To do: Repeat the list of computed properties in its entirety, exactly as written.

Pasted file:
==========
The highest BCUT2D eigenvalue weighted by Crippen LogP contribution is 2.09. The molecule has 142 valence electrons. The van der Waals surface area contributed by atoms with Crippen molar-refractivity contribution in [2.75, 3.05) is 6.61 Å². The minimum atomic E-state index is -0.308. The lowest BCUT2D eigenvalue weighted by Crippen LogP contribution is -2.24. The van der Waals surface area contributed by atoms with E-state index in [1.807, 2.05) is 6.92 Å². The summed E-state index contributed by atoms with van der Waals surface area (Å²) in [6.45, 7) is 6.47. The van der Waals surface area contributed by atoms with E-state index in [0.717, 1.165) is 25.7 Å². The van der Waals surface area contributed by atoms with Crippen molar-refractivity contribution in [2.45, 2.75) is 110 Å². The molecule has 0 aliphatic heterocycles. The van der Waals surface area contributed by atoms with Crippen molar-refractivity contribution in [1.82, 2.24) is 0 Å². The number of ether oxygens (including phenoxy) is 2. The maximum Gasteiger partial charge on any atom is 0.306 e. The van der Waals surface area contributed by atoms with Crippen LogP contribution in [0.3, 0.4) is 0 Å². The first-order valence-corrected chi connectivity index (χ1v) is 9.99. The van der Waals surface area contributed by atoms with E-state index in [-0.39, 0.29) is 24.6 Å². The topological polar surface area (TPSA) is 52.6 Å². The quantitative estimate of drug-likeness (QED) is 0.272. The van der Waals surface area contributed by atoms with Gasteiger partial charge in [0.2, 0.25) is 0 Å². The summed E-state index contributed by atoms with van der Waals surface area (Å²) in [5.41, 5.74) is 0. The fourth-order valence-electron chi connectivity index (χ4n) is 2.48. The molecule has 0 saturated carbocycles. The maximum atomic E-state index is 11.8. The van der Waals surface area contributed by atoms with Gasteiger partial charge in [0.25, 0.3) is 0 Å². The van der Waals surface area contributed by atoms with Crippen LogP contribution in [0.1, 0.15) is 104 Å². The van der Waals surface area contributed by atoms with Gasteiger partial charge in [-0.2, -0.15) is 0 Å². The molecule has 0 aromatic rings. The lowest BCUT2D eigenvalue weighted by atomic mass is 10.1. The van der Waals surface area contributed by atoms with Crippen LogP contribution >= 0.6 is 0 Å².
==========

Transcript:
The highest BCUT2D eigenvalue weighted by Crippen LogP contribution is 2.09. The molecule has 142 valence electrons. The van der Waals surface area contributed by atoms with Crippen molar-refractivity contribution in [2.75, 3.05) is 6.61 Å². The minimum atomic E-state index is -0.308. The lowest BCUT2D eigenvalue weighted by Crippen LogP contribution is -2.24. The van der Waals surface area contributed by atoms with E-state index in [1.807, 2.05) is 6.92 Å². The summed E-state index contributed by atoms with van der Waals surface area (Å²) in [6.45, 7) is 6.47. The van der Waals surface area contributed by atoms with E-state index in [0.717, 1.165) is 25.7 Å². The van der Waals surface area contributed by atoms with Crippen molar-refractivity contribution in [2.45, 2.75) is 110 Å². The molecule has 0 aliphatic heterocycles. The van der Waals surface area contributed by atoms with Crippen molar-refractivity contribution in [1.82, 2.24) is 0 Å². The number of ether oxygens (including phenoxy) is 2. The maximum Gasteiger partial charge on any atom is 0.306 e. The van der Waals surface area contributed by atoms with Crippen LogP contribution in [0.3, 0.4) is 0 Å². The first-order valence-corrected chi connectivity index (χ1v) is 9.99. The van der Waals surface area contributed by atoms with E-state index in [-0.39, 0.29) is 24.6 Å². The topological polar surface area (TPSA) is 52.6 Å². The quantitative estimate of drug-likeness (QED) is 0.272. The van der Waals surface area contributed by atoms with Gasteiger partial charge in [0.2, 0.25) is 0 Å². The summed E-state index contributed by atoms with van der Waals surface area (Å²) in [5.41, 5.74) is 0. The fourth-order valence-electron chi connectivity index (χ4n) is 2.48. The molecule has 0 saturated carbocycles. The maximum atomic E-state index is 11.8. The van der Waals surface area contributed by atoms with Gasteiger partial charge in [0.25, 0.3) is 0 Å². The van der Waals surface area contributed by atoms with Crippen LogP contribution in [0.1, 0.15) is 104 Å². The van der Waals surface area contributed by atoms with Gasteiger partial charge in [-0.2, -0.15) is 0 Å². The molecule has 0 aromatic rings. The lowest BCUT2D eigenvalue weighted by atomic mass is 10.1. The van der Waals surface area contributed by atoms with Crippen LogP contribution >= 0.6 is 0 Å².